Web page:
No matter efforts of the Royal Society, et al. to habilitate this man in a freshly laundered white lab coat, his true colors keep shining through.

Terry Foreman   Link to this

"his true colors keep shining through"

The Rodney Dangerfield of the Royal Society, who "I [ got ] no respect"...

As a mere lab tech, never given the respect he deserved -- even if we regard him as but an elaborator and adapter -- his employer, Robert Boyle, having ceased to produce new ideas -- Hooke exaggerated what he could do in this domain; we do not hear of his OCD-replatting of the city of London, property by property .

These notes to himself show a pathological relation to the truth.

Terry Foreman   Link to this

Hooke also designed and built the instruments for an amazing variety of experiments -- on demand -- which stimulated his imagination.

tg   Link to this

Robert Hooke's character. What is his true nature? I have read the Curious Life of Robert Hooke by Lisa Jardine only. Is there other sources to shed more light for me?

Terry Foreman   Link to this

The curious life of Robert Hooke: the man who measured London, By Lisa Jardine (Google book)

Intoo to Robert Hooke: the man who knew everything
This exhibition was on display at the Royal Observatory Greenwich and closed on 31 January 2004.

Mary   Link to this

Mr. Mercator's Theory of Longitudes.

It's that fixation on a pendulum that's going to hold up progress.

Sjoerd   Link to this

It might be of interest to read the story "The Scientist, The Grocer, The Governor and Grace." on The Isle Of Wight History Centre site ( )

The story links Hooke to Robert Holmes, from "Holmes' Bonfire", mentioned here a while back.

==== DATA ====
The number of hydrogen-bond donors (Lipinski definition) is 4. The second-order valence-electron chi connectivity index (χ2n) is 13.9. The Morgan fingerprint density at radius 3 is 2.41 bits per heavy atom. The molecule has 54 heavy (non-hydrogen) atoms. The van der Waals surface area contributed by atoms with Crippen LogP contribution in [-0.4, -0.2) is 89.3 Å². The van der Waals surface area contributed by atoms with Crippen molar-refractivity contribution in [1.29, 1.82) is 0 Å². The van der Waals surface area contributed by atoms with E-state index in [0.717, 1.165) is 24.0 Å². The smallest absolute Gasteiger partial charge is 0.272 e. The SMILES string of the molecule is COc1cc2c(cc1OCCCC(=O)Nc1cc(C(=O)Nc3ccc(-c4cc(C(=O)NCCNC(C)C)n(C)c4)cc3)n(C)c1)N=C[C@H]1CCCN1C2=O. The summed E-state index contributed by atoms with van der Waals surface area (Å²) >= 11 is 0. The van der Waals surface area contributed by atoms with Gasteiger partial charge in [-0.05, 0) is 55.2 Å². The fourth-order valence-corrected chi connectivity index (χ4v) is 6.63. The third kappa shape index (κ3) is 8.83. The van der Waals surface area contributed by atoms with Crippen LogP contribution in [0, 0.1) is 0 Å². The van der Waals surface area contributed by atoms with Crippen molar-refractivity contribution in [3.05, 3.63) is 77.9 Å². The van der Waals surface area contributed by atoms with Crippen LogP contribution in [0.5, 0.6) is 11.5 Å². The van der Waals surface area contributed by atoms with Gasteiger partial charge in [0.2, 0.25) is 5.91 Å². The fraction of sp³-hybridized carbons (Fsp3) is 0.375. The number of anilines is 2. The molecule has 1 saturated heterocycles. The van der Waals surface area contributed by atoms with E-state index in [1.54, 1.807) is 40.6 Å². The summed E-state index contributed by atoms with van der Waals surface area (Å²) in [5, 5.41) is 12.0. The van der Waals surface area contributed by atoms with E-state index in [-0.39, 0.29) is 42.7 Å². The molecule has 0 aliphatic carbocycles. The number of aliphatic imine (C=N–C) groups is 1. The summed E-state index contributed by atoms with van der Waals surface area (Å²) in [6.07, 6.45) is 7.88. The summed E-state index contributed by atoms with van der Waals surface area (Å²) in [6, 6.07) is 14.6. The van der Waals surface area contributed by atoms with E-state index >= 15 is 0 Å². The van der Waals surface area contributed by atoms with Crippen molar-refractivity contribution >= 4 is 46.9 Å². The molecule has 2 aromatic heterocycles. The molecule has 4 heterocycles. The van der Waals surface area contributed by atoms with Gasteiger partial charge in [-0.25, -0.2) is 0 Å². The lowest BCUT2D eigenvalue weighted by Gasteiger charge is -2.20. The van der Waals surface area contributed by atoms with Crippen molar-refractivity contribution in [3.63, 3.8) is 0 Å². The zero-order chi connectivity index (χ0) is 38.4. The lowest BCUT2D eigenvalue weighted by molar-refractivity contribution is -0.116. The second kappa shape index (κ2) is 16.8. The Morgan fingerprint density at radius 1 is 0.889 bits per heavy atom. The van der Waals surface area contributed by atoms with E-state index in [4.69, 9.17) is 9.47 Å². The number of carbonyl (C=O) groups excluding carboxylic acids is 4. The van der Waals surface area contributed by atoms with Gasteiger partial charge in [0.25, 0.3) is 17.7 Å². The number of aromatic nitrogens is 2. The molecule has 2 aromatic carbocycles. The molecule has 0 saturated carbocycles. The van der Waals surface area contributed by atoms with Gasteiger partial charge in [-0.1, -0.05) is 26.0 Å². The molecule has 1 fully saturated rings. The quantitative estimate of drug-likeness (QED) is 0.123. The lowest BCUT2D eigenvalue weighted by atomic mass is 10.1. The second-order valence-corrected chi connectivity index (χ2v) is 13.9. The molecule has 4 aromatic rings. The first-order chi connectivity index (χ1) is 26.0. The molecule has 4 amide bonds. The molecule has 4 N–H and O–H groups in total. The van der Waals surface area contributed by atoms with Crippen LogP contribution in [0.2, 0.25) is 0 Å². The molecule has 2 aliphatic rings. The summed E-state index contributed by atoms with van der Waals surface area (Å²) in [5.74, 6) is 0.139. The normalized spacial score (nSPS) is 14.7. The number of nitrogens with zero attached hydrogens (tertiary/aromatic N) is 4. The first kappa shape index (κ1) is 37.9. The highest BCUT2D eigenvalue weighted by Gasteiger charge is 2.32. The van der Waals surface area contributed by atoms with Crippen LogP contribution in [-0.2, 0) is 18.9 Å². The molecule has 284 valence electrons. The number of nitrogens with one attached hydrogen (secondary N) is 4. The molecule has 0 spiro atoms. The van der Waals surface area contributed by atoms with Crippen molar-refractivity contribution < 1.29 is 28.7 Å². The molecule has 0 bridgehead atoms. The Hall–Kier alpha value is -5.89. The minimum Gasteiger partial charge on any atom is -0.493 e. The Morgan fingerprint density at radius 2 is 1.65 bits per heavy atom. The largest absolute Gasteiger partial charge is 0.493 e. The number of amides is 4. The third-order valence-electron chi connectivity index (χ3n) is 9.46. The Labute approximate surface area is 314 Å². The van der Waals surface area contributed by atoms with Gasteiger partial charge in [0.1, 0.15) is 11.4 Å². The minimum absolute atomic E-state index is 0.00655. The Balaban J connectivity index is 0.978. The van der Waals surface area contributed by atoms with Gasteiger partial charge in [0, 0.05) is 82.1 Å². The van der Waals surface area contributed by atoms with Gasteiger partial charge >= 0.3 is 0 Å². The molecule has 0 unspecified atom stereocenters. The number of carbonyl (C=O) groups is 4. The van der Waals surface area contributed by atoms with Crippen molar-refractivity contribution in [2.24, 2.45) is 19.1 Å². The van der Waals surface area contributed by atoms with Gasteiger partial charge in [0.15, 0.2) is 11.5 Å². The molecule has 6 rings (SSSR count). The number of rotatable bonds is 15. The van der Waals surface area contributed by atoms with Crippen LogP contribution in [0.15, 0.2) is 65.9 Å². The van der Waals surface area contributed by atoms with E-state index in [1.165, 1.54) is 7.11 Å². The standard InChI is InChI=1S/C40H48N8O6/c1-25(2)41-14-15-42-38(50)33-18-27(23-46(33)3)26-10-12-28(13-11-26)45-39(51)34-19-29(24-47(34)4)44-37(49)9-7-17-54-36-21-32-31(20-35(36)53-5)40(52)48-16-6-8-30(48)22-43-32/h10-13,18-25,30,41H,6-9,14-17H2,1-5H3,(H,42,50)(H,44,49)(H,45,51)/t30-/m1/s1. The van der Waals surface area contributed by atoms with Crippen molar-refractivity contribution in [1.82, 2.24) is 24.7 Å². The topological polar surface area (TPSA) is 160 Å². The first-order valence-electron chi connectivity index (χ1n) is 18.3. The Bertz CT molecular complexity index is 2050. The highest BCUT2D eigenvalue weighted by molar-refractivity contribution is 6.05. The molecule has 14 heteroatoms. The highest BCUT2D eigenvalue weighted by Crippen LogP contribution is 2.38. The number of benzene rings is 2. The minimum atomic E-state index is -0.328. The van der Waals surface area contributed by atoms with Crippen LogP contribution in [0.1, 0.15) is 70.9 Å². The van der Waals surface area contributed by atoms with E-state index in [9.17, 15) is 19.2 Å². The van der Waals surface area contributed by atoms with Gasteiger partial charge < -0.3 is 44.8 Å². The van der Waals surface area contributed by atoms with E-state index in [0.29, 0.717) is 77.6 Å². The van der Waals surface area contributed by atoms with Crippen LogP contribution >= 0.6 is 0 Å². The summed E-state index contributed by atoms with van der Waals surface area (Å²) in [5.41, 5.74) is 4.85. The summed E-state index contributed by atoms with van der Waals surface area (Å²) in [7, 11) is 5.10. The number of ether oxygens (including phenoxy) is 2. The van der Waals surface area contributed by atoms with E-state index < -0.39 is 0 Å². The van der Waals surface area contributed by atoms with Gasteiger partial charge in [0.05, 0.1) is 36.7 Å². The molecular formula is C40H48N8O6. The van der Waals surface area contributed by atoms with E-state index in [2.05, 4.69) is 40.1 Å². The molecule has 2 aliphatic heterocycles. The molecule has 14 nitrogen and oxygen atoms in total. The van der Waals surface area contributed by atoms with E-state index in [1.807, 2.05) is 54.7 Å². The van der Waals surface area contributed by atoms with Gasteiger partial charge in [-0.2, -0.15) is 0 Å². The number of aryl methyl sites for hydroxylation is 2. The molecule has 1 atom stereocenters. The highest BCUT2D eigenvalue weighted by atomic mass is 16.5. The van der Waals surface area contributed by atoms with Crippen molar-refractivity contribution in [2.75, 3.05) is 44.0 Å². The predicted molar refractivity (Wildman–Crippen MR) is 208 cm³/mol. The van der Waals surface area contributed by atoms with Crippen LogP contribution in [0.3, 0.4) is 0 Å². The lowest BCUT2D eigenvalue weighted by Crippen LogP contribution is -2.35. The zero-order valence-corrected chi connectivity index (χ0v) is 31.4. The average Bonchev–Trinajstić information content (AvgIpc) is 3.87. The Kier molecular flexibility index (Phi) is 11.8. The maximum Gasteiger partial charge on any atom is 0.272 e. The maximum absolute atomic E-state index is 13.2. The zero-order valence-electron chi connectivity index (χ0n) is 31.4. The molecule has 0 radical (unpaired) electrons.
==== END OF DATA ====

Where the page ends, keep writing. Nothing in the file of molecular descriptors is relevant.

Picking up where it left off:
Carl in Boston   Link to this

Robert Hooke: Wikipedia says, "after a long period of relative obscurity he is now recognized as one of the most important scientists of his age". I believe it. Hooke's Law on the restoring force of springs F = -kx is enough for any reputation. F = -kx was the foundation of chemical physics, which I studied at MIT, and I thought of Hooke's Law numerous times every day for four years. True that he isn't well known, but every school kid studies Hooke's Law in high school physics. Now if Samuel were doing more today than stirring his papers, that would be something.

Larry Hill   Link to this

Up betimes __________________________________

Anyone have any idea what time that might be? Just for curiosity of us current wage slaves, I was wondering what the working hours would be at this time for the "normal" office? Have we truly progressed?

Terry Foreman   Link to this


Sometimes Pepys will specify 6; rarely 5; usually out and about before 8, I'd say.

Anyone else have a view of this?

Carl in Boston   Link to this

The New Yorker once had a cartoon of a rooster writing in his diary: up betimes, and crowed.

tonyt   Link to this

Betimes. We have gone over this ground before but I think Carl has the answer. It is linked, somewhat imprecisely, to the coming of daylight so that in terms of the clock the meaning can be quite different between summer and winter (and perhaps also between a dawn with clear skies and one with heavy rain clouds).

JWB   Link to this

Why's Hooke's Law Hooke's?

Springs from '78 lecture "Of spring explaining the power of springing' in which Hooke conflates what we now call Hooke's Law with Boyles Law, thinking they one and the same. In his discussion of the mechanism, the man who claimed origination of the inverse square rule for gravity, confuses inverse square with direct proportion.

Don O'Shea   Link to this

"mr Hooke mentiond that he had Inuented an instrument of this kind but vpon another principle which would perform the same thing [In margin]VZ. better with more certainty & more ease."

Hooke drove Newton a bit crazy (the alchemy did the rest!) with his claims that he had constructed a reflecting telescope that was better than Newton's. Yet he never produced it. After a while, I bet the Fellows of the RS, just rolled their eyes whenever Hooke made his latest claim.